Does Singapore Need a Bobby Griffith?

Sometimes, I think we do need our own Bobby Griffith to shake us out of our intellectual torpor, ignore the rhetoric and focus on why gay marriage is important and necessary. Because nothing forces us to scrutinise our actions and policies more, than staring at the cold, pitiless face of death. Even more painful, is the tragedy of a young suicidee. As I scanned through the comments on TOC on a Straits Times article about how gay marriage somehow undermines the “trademark” value of marriage, I became incensed as I observed how willing some people were to blatantly ignore the facts, skew a very simple issue of rights with vague notions of “morality and ethics” and suppress the rights of a minority simply because they are a minority and therefore undeserving. (see:

One commenter in particular raised my hackles and prompted my lengthy post, which I repeat here.

@BlueDot: you claim your concern is ” that marriage has a historical/traditional /cultural dimension that we should not dismiss so easily without first considering if society is ready for it.” This is exactly the kind of disingenuous pseudo social-intellectual argument that slavery proponents used in America to prop up their slavery traditions. They would have us think slavery has “strong, deep roots” in our culture – the undermining of which would tear society down. What they really were defending was their own systematic, cruel oppression and enslavement of a people they could barely come to see as human beings with feelings and basic rights as equal as their own. If slavery abolitionists and blacks had politely waited for society to be “ready for change”, I’m prepared to bet there would have been no civil rights movement, no Martin Luther King, nothing.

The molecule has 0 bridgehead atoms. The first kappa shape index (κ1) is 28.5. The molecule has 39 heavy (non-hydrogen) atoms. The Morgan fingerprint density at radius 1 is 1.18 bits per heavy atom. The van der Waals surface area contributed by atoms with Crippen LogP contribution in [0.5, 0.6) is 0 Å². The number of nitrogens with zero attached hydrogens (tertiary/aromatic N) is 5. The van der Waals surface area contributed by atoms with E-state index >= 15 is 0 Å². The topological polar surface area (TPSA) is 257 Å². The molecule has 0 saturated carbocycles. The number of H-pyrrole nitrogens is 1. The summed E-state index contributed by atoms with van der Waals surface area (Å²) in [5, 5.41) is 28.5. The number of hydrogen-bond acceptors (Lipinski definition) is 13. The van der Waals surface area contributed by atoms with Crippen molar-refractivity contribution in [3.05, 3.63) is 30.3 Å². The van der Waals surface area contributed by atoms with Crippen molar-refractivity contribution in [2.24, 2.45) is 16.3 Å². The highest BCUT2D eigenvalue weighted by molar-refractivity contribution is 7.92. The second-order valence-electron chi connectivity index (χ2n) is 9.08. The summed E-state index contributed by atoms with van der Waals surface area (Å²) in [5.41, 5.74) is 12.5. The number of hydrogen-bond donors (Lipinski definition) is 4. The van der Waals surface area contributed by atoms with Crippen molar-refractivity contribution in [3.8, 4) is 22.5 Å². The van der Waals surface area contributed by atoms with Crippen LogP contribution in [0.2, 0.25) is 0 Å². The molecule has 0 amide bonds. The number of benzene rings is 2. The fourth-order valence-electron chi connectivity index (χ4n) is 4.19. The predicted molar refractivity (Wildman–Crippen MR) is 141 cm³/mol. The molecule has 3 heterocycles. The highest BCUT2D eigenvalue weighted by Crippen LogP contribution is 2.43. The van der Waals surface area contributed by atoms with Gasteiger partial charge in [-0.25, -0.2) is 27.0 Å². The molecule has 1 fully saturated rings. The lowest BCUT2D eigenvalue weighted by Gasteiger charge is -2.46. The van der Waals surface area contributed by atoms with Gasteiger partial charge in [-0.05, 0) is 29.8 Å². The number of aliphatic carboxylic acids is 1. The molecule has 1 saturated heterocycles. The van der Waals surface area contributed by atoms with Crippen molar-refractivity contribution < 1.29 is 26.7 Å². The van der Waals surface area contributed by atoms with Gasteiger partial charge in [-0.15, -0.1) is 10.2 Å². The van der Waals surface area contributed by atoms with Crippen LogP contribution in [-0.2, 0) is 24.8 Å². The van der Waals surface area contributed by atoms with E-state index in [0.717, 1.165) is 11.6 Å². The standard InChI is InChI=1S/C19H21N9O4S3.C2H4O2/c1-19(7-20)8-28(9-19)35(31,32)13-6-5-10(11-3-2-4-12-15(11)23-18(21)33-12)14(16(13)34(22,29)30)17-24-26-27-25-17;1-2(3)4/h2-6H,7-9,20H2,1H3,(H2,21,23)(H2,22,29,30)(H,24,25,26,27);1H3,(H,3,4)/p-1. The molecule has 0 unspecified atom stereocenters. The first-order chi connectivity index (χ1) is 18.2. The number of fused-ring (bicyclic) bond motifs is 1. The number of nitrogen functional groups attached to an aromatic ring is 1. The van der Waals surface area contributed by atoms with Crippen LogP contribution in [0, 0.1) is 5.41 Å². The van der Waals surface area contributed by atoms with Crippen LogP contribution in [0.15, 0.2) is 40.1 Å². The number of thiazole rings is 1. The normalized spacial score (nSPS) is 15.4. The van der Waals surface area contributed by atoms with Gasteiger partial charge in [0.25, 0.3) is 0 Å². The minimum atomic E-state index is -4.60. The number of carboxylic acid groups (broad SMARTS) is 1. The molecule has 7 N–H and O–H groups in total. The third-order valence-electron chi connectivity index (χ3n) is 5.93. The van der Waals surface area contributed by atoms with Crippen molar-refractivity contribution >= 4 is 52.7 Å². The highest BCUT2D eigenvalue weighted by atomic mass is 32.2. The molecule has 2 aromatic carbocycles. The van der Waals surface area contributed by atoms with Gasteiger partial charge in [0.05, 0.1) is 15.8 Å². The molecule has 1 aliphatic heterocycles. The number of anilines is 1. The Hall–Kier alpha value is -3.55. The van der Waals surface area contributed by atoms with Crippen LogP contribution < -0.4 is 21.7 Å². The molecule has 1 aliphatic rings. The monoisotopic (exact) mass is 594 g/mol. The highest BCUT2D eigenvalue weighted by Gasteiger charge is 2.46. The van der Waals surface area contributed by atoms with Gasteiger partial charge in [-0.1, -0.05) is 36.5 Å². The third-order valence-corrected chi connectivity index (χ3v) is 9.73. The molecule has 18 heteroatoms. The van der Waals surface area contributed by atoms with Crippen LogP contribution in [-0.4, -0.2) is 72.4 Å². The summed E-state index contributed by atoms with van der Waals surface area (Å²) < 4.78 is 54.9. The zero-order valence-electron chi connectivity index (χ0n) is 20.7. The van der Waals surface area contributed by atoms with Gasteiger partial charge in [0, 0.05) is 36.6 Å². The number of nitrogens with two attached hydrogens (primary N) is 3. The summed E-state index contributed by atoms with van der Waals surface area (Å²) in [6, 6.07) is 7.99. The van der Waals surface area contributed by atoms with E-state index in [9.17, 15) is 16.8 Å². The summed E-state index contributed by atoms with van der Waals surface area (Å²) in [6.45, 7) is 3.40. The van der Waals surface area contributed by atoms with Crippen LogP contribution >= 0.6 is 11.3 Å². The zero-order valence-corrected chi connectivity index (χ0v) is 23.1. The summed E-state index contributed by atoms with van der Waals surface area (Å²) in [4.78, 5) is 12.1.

The very same “cultural” arguments were used by white supremacists centuries later to openly ban interracial marriage in America. They claimed marrying a black would spoil the white gene pool, lead to social chaos, destruction of American family values etc. Today, there is still some prejudice against interracial marriage, but noone can say that the level of anti-interracial union rhetoric has increased. The fact is, that it has decreased plenty, thanks in large part to abolition of the anti-interracial marriage laws. It is common now to find interracial couples in pop culture and white-black couples are so many, you’d be hard-pressed to find any raised eye-brows. Without this crucial piece of legislation flying in the face of a “conservative majority”, there is no way that Americans would have come to accept interracial marriage as legitimate and fruitful and moved on.